The melee weapon is currently restricted to a wooden club that has nails attached to it. Similar stop-gap weapons were used in the real Indo-China clashes because the two countries want to avoid an escalation and restrict their armies from firing live bullets. To make things as realistic as possible, the developers decided to start with a melee weapon.

A lot of bugs are yet to be squashed, and FAU-G stopped responding a couple of times. The graphics are underwhelming, and the map is too small. You’ll most probably never open it more than once.

But, how does it fill PUBG’s void?

Well, it doesn’t. The game was clearly conceptualized to cash on the immediate PUBG: Mobile ban. They announced the game first and then thought of brainstorming how they’ll accomplish a PUBG killer. Right now, the game only has a single-player mode that’s called “Tales from the Galwan Valley.” The game mentions a 5×5 team deathmatch mode and free for all (possibly the battle royale), but they’re not available as of now.

Thankfully, the developers thought of earning some revenue from the game and added a store. It has skins for the character and melee weapons, and they can be bought using gold or silver coins. The gold coins have to be purchased, while the silver coins are earned as you progress in the game. There’s also an “Honour Road” battle pass that’ll let you make some free in-game cosmetic goodies.

As it stands, the game is far from being called a game as it lacks minimum gameplay. nCore Games says it’ll be releasing more features, maps, weapons, and game-modes in the future, obviously. But it’s safe to assume that the game failed to capitalize the PUBG Mobile vacuum.

Nobody expected FAU-G to be as perfect as the incumbents, but we did expect a slightly enjoyable game that can challenge international studios. In turn, we’ve received a hyper-national interactive video that gives little joy and maximum cringe.

Even if the developer adds a ton of features in the next few weeks, the initial damage is done. The game has a rating of just 3.0 out of 5.0 on the Google Play Store, and it isn’t available for iOS yet. The launch euphoria is now gone, and users realize there’s no use in wasting storage after a game that barely works.

What does the future hold?

FAU-G isn’t the first Indian alternative to disappoint. As soon as the TikTok ban was announced, many local developers tried to seize the moment by creating clones. But none of them are close to bridging the gap, and Instagram Reels has successfully taken over the mantle.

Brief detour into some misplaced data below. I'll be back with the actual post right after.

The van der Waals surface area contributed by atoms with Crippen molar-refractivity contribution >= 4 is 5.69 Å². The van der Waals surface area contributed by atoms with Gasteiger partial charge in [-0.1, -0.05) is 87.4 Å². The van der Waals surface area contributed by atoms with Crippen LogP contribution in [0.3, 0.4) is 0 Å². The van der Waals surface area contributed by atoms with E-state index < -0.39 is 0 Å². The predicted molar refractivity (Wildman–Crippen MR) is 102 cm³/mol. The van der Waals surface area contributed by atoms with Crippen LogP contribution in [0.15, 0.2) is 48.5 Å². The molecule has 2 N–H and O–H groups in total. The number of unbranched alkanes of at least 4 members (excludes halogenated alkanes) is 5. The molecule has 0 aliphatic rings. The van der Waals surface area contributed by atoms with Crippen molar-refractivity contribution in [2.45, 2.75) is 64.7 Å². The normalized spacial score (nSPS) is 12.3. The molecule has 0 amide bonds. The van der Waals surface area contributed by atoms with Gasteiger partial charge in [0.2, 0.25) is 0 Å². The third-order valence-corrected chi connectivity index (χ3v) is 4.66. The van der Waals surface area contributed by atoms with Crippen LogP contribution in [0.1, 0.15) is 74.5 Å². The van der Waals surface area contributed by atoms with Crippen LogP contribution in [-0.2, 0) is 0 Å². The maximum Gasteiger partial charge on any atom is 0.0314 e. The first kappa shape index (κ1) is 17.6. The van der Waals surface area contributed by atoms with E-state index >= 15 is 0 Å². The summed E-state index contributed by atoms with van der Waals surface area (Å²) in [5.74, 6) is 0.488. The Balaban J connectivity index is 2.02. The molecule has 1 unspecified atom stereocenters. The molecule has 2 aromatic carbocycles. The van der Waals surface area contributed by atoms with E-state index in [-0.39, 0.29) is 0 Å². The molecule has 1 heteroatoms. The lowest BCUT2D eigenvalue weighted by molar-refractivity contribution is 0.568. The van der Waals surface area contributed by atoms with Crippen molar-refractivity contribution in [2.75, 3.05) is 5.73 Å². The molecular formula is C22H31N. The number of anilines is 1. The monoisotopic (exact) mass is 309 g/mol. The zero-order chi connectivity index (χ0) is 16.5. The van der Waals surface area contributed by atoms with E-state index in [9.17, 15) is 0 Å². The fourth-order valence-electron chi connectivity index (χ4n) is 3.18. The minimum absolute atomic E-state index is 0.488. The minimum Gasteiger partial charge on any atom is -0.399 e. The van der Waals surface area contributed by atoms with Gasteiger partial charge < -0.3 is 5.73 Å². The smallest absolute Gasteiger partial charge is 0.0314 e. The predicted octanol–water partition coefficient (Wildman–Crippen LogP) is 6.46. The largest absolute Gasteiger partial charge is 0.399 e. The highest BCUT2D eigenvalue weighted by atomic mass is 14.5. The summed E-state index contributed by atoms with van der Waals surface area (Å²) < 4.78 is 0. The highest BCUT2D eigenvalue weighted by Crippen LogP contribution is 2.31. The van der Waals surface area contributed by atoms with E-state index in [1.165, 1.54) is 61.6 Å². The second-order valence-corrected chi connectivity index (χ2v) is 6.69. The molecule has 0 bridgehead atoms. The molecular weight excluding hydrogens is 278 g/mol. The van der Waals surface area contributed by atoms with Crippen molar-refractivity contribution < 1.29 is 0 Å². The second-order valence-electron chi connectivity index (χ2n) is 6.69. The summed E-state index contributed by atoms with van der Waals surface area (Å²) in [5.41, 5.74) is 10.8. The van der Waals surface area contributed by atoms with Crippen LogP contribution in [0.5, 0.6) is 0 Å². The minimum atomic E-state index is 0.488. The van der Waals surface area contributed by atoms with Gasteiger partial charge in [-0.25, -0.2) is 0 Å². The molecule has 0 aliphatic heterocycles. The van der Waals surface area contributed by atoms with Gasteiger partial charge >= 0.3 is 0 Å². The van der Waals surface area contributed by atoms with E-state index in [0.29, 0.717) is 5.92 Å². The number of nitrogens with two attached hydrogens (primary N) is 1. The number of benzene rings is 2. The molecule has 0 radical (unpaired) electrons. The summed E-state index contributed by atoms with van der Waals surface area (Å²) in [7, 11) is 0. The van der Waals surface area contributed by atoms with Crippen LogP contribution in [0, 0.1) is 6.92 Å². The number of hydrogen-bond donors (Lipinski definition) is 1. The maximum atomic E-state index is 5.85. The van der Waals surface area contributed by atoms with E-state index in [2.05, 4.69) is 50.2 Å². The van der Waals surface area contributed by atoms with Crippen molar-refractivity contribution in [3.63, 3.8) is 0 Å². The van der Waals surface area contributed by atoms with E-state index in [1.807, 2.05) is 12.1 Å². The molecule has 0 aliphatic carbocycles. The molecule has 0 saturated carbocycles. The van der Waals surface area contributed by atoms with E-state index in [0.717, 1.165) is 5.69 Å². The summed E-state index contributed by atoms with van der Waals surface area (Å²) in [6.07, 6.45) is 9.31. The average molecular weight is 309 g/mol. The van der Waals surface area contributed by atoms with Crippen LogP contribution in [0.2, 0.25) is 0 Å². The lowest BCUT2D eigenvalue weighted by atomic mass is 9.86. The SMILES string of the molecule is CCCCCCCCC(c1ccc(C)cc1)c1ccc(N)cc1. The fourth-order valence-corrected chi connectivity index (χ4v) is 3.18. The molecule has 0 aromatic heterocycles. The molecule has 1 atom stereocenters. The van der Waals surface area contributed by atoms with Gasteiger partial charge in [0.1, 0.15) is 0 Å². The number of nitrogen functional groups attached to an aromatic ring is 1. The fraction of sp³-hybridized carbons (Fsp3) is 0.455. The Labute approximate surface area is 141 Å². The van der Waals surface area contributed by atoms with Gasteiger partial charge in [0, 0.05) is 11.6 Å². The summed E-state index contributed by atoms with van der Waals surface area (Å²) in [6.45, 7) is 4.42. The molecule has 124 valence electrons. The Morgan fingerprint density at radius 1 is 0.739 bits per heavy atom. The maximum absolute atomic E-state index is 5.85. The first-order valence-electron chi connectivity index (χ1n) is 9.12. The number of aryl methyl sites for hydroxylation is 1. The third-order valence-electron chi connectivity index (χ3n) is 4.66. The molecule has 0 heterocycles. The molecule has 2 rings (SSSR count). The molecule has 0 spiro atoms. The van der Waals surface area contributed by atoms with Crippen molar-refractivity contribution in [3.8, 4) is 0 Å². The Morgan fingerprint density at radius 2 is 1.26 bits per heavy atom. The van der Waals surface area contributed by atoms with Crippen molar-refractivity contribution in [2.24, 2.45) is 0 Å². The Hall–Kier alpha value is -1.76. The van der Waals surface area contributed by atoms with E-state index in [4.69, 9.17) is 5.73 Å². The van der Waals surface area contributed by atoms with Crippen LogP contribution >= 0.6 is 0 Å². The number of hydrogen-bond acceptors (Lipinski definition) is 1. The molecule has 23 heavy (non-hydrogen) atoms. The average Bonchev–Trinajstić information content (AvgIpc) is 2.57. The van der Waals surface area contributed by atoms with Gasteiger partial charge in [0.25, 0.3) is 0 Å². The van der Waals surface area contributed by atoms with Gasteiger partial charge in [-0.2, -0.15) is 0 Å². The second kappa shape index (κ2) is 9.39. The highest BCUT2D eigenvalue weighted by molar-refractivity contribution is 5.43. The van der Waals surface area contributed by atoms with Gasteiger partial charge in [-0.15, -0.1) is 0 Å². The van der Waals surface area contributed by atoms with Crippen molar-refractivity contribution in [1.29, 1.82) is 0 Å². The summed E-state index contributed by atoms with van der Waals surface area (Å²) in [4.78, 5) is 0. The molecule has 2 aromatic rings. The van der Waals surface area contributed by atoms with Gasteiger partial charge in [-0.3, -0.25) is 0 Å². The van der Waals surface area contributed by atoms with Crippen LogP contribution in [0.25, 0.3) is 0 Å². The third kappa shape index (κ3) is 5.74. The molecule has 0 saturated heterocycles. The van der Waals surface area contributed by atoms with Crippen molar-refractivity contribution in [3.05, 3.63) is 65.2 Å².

A prime reason behind their failure is their vision. Their goal is to become India’s PUBG Mobile or TikTok, and in the process, forget those giants are successful because they’re unique. They offer something nobody does, and that’s their forte.

Many Indian start-ups like Razorpay, Ather, Cred, Instamojo, and Khatabook are successful because they focus on the product, the idea, and its vast applications. These companies don’t need a marketing campaign around “being Indian” to attract users.

nCore Games still has a lot of time and should focus on the game as a product, not a PR campaign. We don’t need dialogues that indirectly suggest what’s happening in the game is a real depiction of what happened at Galwan Valley.

When I’m shooting at someone in a game, they’re just another player for me and not a Chinese soldier trying to cross the Indian border. And this is a thin line we must maintain. Younger generations should understand the real harshness and consequences of war. A game is a simulation, and we’re turning it into a toxic dose of unimaginative propaganda.

The bad news for nCore Games is that PUBG Mobile could return to India after severing distribution ties with Tencent. FAU-G can survive if it ramps up development and releases features soon, or PUBG Mobile never makes a comeback.


Sony is releasing its own PlayStation PC launcher

According to Spider-Man’s code



Spider-Man: Miles Morales